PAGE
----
Another: Antigo Housing Authority is looking at a project at Park View Manor. It would install a new elevator on the southwest corner of the building and the apartments are to be enlarged.
The new facility for adult care at 1415 10th Ave., with 16 units, will soon be getting a twin on the same site. This is just to the east of the high school campus on the south side of 10th Avenue.
This is a busy community when you look closely.
On to more typical “Bits” topics.
On Wednesday, the Wausau television stations had stories about the theft of the frame of the Volkswagen that provided the basis for the spider in the sci-fi flick made at least partially in Gleason, “The Giant Spider Invasion.”
Friends and I were in the community that day for “Gleason Days,” and the film was being made. We took part in a running scene with the “spider” chasing us.
Director Bill Rebane, who now lives in Saxon, had advertised the frame as a movie artifact for $35,000.
It was probably worth in scrap steel price about $200.
Someone at WAOW Channel 9 in Wausau did a fine research job, these are facts I’ve never seen before.
The giant spider was created by covering the Volkswaagon frame with artificial black fur. The fake legs of the spider were operated from the inside by a seven-member crew. The back of the car was the front of the spider, using its red tail lights for glowing eyes.
The film's plot revolved around a spider invasion, which occurred when, what appeared to be, a meteorite crashed in rural Wisconsin, spawning spiders of varying sizes.
Such foolishness — I still have the CD.
You can tell I had a great time over 38 years ago.
Did you ever wonder why you are fascinated by certain things?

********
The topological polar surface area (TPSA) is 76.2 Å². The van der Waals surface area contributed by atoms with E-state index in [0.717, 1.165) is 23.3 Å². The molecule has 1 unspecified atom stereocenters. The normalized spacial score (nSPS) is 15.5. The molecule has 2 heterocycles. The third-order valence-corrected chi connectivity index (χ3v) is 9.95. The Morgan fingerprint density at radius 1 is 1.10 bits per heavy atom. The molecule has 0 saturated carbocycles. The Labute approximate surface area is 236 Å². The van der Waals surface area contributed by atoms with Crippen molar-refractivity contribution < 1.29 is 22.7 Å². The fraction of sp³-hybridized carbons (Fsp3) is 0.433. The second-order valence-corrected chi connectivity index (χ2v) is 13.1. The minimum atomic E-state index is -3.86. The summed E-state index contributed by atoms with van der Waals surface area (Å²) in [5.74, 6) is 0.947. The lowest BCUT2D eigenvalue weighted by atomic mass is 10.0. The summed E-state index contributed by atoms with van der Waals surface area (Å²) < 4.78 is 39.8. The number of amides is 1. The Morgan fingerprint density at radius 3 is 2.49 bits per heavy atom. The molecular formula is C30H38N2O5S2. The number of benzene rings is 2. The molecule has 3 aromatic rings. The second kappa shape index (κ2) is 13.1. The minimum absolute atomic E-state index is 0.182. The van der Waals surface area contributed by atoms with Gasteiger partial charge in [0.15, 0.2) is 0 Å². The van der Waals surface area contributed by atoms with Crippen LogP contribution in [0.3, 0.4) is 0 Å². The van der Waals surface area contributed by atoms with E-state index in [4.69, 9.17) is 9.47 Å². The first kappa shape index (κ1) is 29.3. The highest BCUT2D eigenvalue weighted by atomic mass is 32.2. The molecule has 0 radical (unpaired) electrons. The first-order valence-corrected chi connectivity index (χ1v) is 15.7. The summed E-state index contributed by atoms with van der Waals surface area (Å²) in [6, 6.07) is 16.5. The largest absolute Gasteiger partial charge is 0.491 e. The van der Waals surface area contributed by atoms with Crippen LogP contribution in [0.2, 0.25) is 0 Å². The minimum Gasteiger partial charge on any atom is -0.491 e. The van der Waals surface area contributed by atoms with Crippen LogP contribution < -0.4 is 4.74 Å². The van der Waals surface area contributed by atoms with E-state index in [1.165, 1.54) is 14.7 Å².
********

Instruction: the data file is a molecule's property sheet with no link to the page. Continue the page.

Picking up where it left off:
On Thursday, we ran a picture of a long-closed amusement park in New Orleans that went with a story about how the city is making a comeback on the eighth anniversary of Katrina. I was fascinated with the prospect of an abandoned amusement park.
The Six Flags park closed the day before the storm arrived, was damaged and in eight years, vandals have had a field day.
It is located in the Ninth Ward, which was hard-hit by flooding and while attempts were made to get it going again, the damage was simply too great. So it became what’s called an “urban exploration destination,” although those who go are subject to arrest for trespassing.
Stephen King has penned a 2013 book, “Joyland,” about misadventures at a closed amusement park. Six Flags New Orleans looks like a perfect setting for a horror novel — fascinating.
This is Labor Day weekend, and I expect to play it quietly.
The people at Elton are holding their shindig this year at the school building, always a good time.
The Phlox Sportsman’s Club is holding its 39th corn roast at the Norwood ballpark from 3 to 10 p.m. Sunday. There will be corn, refreshments, music and prizes. The Rolling Stone Lake party is this weekend and there are dozens and dozens of other events throughout the area. Check your Friday Antigo Daily Journal for the page three list, or on the Web att antigodailyjournal.com.